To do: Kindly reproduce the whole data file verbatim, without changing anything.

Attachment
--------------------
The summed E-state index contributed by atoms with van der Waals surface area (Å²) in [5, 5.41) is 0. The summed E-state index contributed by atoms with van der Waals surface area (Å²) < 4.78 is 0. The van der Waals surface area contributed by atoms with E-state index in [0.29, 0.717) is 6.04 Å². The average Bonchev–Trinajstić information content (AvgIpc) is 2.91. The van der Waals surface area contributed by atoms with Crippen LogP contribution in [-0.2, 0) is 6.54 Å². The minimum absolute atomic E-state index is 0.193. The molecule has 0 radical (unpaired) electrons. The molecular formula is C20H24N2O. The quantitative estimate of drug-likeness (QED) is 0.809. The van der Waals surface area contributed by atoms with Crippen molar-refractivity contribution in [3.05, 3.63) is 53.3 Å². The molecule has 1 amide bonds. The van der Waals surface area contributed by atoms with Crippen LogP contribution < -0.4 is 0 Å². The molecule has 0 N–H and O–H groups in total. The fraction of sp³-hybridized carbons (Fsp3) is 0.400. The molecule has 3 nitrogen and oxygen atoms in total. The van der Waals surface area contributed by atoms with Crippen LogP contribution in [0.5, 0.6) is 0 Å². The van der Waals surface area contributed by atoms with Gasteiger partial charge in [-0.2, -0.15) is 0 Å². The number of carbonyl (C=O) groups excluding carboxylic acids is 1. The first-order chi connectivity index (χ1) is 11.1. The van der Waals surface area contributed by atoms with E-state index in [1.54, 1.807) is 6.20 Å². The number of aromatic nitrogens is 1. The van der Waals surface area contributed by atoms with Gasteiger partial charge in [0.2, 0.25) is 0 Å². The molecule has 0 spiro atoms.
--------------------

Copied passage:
The summed E-state index contributed by atoms with van der Waals surface area (Å²) in [5, 5.41) is 0. The summed E-state index contributed by atoms with van der Waals surface area (Å²) < 4.78 is 0. The van der Waals surface area contributed by atoms with E-state index in [0.29, 0.717) is 6.04 Å². The average Bonchev–Trinajstić information content (AvgIpc) is 2.91. The van der Waals surface area contributed by atoms with Crippen LogP contribution in [-0.2, 0) is 6.54 Å². The minimum absolute atomic E-state index is 0.193. The molecule has 0 radical (unpaired) electrons. The molecular formula is C20H24N2O. The quantitative estimate of drug-likeness (QED) is 0.809. The van der Waals surface area contributed by atoms with Crippen molar-refractivity contribution in [3.05, 3.63) is 53.3 Å². The molecule has 1 amide bonds. The van der Waals surface area contributed by atoms with Crippen LogP contribution < -0.4 is 0 Å². The molecule has 0 N–H and O–H groups in total. The fraction of sp³-hybridized carbons (Fsp3) is 0.400. The molecule has 3 nitrogen and oxygen atoms in total. The van der Waals surface area contributed by atoms with Crippen LogP contribution in [0.5, 0.6) is 0 Å². The van der Waals surface area contributed by atoms with Gasteiger partial charge in [-0.2, -0.15) is 0 Å². The number of carbonyl (C=O) groups excluding carboxylic acids is 1. The first-order chi connectivity index (χ1) is 11.1. The van der Waals surface area contributed by atoms with E-state index in [1.54, 1.807) is 6.20 Å². The number of aromatic nitrogens is 1. The van der Waals surface area contributed by atoms with Gasteiger partial charge in [0.2, 0.25) is 0 Å². The molecule has 0 spiro atoms.